News of a bipartisan agreement on anything in Congress may come as a surprise to some, but the Senate continued hammering out the details of an infrastructure agreement Saturday. The Biden Administration sees the deal as a step forward in achieving the president’s comprehensive vision in March.
Cedric Richmond, the senior advisor to the president and director of the White House Office of Public Engagement, recently told NewsOne the new deal represents a historic investment in Black and other communities of color. He said they crafted the agreement through a racial equity lens, listing several included priorities that disproportionately impact Black and other communities of color.
“When we designed this bill, we wanted to do it in a way that delivered real, tangible results,” Richmond explained during a phone call last week. “Everything from removing the 10 million lead pipes that deliver water to people’s homes, the 400,000 lead pipes that lead service lines that deliver water to schools disproportionately schools and homes are for people of color.”
Richmond also described provisions to address environmental justice, including cleaning up Superfund sites. “Twenty-six percent of Black Americans and 29 percent of Hispanic Americans live within three miles of a Superfund site,” he said.
The Biden administration highlighted the connection between proximity to Superfund sites and lead levels in the blood. Superfund clean-up could reduce lead levels in the blood by up to 26 percent.
Richmond said another promising area of the proposal is the potential for job creation.
“This bill will create good-paying union jobs with more than 80 percent of the funding for jobs being covered by prevailing wage,” Richmond noted. “Which means that they’re going to have to pay a living wage for all of this work, 95 percent of which will be done or can be done by people without four-year degrees.”
Other areas of noted investment include safe drinking water, safeguard communities of color from extreme weather and natural disasters, strengthening the energy grid, and the largest federal investment in public transit.
The proposal included funds for state and local infrastructure improvements along with emergency response strategies, such as planning grants to support the development of evacuation routes or upgrading community shelters. Another provision will pave the way for low-income families to buy flood insurance.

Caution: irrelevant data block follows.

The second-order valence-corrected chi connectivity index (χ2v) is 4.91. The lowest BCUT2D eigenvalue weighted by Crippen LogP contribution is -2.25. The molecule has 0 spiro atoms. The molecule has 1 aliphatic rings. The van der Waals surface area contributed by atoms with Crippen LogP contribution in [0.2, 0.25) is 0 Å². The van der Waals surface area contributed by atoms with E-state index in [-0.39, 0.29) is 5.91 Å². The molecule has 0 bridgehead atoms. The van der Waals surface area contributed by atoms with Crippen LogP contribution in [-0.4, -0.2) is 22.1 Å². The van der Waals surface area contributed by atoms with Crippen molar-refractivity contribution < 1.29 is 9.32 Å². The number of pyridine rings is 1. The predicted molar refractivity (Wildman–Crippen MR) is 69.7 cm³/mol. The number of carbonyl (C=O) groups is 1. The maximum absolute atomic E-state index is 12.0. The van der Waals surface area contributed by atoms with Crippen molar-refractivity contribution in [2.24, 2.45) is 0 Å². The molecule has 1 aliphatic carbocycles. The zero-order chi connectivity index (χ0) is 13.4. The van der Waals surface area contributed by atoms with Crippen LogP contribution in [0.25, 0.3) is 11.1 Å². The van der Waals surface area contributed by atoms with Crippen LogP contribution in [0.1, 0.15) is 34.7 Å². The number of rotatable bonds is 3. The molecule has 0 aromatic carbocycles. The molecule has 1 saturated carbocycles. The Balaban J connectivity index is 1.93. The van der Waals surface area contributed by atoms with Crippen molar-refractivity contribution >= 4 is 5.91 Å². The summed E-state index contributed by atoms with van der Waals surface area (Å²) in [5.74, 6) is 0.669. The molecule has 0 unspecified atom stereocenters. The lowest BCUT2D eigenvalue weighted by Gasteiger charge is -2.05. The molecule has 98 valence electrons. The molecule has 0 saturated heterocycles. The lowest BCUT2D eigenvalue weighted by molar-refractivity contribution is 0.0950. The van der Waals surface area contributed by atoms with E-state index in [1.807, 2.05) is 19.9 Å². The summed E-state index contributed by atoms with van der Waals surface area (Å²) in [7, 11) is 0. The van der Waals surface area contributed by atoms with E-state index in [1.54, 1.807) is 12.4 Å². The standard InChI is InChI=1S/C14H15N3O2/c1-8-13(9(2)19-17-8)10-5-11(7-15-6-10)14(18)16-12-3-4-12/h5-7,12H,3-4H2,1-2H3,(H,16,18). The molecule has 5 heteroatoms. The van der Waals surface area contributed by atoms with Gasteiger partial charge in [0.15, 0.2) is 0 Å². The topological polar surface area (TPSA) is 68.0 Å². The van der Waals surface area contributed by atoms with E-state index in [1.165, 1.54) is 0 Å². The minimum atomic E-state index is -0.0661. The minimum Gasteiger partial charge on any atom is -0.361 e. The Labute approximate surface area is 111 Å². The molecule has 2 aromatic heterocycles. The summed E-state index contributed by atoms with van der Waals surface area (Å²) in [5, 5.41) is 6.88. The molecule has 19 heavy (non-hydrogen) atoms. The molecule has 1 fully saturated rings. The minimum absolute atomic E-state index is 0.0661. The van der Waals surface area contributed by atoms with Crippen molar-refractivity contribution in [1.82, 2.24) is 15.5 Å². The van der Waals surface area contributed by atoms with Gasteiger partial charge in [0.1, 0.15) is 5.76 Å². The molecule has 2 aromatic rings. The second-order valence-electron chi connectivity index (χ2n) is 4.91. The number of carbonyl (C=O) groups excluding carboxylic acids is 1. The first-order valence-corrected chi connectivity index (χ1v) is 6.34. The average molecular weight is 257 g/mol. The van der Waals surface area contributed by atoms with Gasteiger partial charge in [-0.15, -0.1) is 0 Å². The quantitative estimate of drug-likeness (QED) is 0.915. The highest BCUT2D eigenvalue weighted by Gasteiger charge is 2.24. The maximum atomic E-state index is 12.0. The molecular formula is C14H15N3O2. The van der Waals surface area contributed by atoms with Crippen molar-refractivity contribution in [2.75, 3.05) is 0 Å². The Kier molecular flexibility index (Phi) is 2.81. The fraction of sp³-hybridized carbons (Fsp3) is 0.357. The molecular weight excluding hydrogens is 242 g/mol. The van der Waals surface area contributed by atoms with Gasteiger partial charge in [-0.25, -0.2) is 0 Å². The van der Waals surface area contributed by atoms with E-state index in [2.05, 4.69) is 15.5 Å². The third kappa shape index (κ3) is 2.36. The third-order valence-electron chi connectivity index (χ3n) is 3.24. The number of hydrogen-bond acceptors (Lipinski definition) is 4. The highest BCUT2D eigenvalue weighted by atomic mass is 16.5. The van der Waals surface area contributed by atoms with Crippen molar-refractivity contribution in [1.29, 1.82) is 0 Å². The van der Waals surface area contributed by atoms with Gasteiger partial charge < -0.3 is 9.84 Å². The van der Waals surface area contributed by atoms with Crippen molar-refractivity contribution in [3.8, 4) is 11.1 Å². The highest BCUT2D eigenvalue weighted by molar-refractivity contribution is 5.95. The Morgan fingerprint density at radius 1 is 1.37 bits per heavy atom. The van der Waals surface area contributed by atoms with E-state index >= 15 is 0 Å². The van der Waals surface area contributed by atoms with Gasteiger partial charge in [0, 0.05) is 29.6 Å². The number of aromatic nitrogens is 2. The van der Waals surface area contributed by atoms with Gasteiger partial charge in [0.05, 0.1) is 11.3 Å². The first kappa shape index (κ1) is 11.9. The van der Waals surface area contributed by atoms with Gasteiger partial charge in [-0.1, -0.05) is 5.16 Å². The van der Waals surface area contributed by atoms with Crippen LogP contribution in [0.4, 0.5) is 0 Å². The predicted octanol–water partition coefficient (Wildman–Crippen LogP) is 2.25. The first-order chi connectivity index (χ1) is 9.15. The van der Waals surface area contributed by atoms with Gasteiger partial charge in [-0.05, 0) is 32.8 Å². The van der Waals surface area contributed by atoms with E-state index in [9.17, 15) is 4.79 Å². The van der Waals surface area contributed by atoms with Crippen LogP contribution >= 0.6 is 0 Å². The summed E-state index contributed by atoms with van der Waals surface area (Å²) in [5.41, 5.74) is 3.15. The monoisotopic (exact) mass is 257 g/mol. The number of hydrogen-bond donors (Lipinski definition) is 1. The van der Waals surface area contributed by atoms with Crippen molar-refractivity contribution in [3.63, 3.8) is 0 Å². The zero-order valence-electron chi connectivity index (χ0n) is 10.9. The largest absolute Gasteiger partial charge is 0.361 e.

Citing the Claiborne Corridor in New Orleans, Richmond said the bill provides the first fund that would invest in communities destroyed by development such as railroad tracks and interstate overpasses. “We actually put money in the bill so that communities who wanted to reverse that or do something different, would have the ability to do that in predominantly Black and brown communities,” Richmond said.
An interactive project from Bloomberg CityLab documented the impact of highway racism and urban planning discrimination. It also provided potential ways for reclaiming and reconnecting communities.
Broadband access was another major area addressed by the bipartisan proposal. An issue made even more dire during the COVID-19 pandemic, disparities in internet access and affordability persist across the country. The Biden Administration released an interactive map in June illustrating the state of the internet in the county.
Critics argue the current proposal is a less ambitious version of Biden’s American Jobs Plan. The bipartisan proposal does not include provisions addressing the corporate tax rate, and some environmental advocates wanted stronger measures to address climate change and building a clean energy economy. The group Evergreen Action, formed by ex-staff from Gov. Jay Inslee’s presidential campaign, pointed to changes from a June announcement about investments in electric transportation options as an area of concern.
As of now, the bipartisan infrastructure bill still needs to pass through both the Senate and the House. Seventeen Senate Republicans voted with their Democratic counterparts to move forward with discussion on the legislative framework.
Whether 10 or more Republicans will vote for the bill, for the minimum 60 votes necessary to defeat a filibuster, remains to be seen. This bipartisan cooperation represents a noticeable departure from the obstruction in recent months, with Senate Republicans preventing conversation on bills pertaining to voting rights and the January 6 Capitol attack.
But the Biden Administration sees the initial agreement as an accomplishment.
“The President said during the campaign that he would reach across the aisle and he would work with the Republican Party where they were willing to work with him, and where we could get real wins for the country,” Richmond explained. “It was important for him to show that government can work, that democracies do work, and they can respond to the needs of the people.”
Richmond acknowledging there is still more work to do, signaled that many of the priorities endorsed by the president are still on the table. He said the administration still planned to invest in education and the care economy.
“We’re going to keep doing what we need to do to move the country forward,” said Richmond. “And the next thing we’ll do is the American Family Plan, which invests in our families.”
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